The most important thing you need to do with these emails is to have fun. People’s inboxes are flooded with promotional emails, so make yours stand out from the others. Include jokes, memes, emojis, fun pictures, etc. People will delete emails the minute they get bored or disinterested. Don’t allow that to happen. When I write up my weekly emails, I have so much fun writing them and even make myself laugh. My open rate proves that my terrible sense of humor is working.
The initial rush of people signing up for your loyalty program is exciting. However, after the first three or four months of rolling out our Mug Club program at Hi-Wire, the signups started to dwindle. After multiple sign ups each day, I started to see sign-ups once a week or less. I knew I needed to do something to fix this.
Noticing the decline was easy to see when looking at my brewery POS system reports. Reservation sales were going down. And, the number of emails I was sending every month stayed the same, so I could tell no new members were joining.
One thing I realized was that we hadn’t posted about our Mug Club on social media since the first couple of months of starting the program. I took a new picture of a beer in our mug club and we posted it on all our social media channels. We saw an immediate response with new Mug Club sign-ups. Now every month or so, we make sure to post on social media about our program with a new picture.
Another way to continue to grow members is through a bartender incentive. If sign-ups are slowing down, start a competition among your bartenders. The bartender who has the most Mug Club sign ups that month wins a prize. A healthy competition among your staff can increase both motivation and loyalty program members. It’s a win-win for both you and your staff members.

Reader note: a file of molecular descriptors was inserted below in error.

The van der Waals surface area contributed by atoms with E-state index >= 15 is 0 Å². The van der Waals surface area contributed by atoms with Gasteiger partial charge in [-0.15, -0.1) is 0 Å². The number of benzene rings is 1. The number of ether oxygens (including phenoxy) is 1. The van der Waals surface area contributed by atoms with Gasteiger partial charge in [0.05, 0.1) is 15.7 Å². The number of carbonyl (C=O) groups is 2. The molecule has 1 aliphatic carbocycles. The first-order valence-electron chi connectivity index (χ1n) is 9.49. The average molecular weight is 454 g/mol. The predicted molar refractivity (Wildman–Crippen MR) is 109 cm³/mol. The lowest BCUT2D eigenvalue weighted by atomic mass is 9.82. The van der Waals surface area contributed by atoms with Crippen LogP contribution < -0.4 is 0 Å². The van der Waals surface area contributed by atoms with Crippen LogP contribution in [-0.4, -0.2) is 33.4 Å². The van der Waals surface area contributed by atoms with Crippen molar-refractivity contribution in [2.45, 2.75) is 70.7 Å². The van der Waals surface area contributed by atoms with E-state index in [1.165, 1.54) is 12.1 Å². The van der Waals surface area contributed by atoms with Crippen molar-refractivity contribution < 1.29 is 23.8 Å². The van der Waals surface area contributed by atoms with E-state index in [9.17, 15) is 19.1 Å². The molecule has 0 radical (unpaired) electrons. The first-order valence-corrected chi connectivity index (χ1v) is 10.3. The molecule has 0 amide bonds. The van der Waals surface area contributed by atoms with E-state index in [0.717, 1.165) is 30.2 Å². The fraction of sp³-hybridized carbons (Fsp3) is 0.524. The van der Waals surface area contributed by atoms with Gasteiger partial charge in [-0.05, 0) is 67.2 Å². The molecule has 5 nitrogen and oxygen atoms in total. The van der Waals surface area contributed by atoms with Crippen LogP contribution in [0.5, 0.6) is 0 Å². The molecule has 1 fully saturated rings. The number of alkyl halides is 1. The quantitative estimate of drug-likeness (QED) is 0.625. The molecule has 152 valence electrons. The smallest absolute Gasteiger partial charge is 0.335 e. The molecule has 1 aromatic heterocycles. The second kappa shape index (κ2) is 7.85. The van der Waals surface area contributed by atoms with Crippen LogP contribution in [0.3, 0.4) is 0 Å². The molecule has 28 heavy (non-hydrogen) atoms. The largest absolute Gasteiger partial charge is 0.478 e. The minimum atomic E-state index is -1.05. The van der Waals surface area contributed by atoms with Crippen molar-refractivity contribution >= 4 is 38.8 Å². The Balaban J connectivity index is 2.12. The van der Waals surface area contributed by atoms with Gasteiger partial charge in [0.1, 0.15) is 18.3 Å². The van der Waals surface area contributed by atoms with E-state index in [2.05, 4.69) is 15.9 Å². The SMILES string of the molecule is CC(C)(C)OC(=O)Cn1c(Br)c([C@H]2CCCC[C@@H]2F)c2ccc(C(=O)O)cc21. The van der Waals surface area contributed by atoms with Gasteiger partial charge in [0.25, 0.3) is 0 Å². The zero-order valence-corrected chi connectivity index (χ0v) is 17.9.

Like I mentioned earlier, having a brewery POS system that is fully integrated within your loyalty program is important for learning about your customers. Your brewery POS system reporting tools can help with identifying when signups are slowing down, or on the other hand, very popular.
Was there a peak in sign ups around a certain beer or event? Your brewery POS system can tell you that. Was there a lull of sign ups during months when people go dry? Your brewery POS system can tell you that, too. This is information that you can only see when you fully integrate your loyalty program with your brewery POS system. If you have the ability to do this, it can turn a good loyalty program into a great loyalty program.
Loyalty programs are a lot of work to start and maintain, but are very much worth it. They can help increase sales and enhance your customer experience. Successful loyalty programs drive traffic, engage your customers (old and new), and grow your overall brand. Your brewery POS system can play an integral role in this. Everything sales-wise in your taproom goes through your brewery POS system, and your loyalty program is no different. So when you decide to start your top-notch loyalty program, keep your brewery POS system in mind and how it can help. Because trust me, it can in so many more ways than you can imagine.
ABOUT THE AUTHOR:
Kindsey Bernhard is the Taproom Manager at Hi-Wire’s location in Louisville. She also hosts a podcast called Boys Are From Märzen, which is a craft beer podcast featuring women in the industry. In her free time, Kindsey loves spending time with her dogs, Oberon and Otto.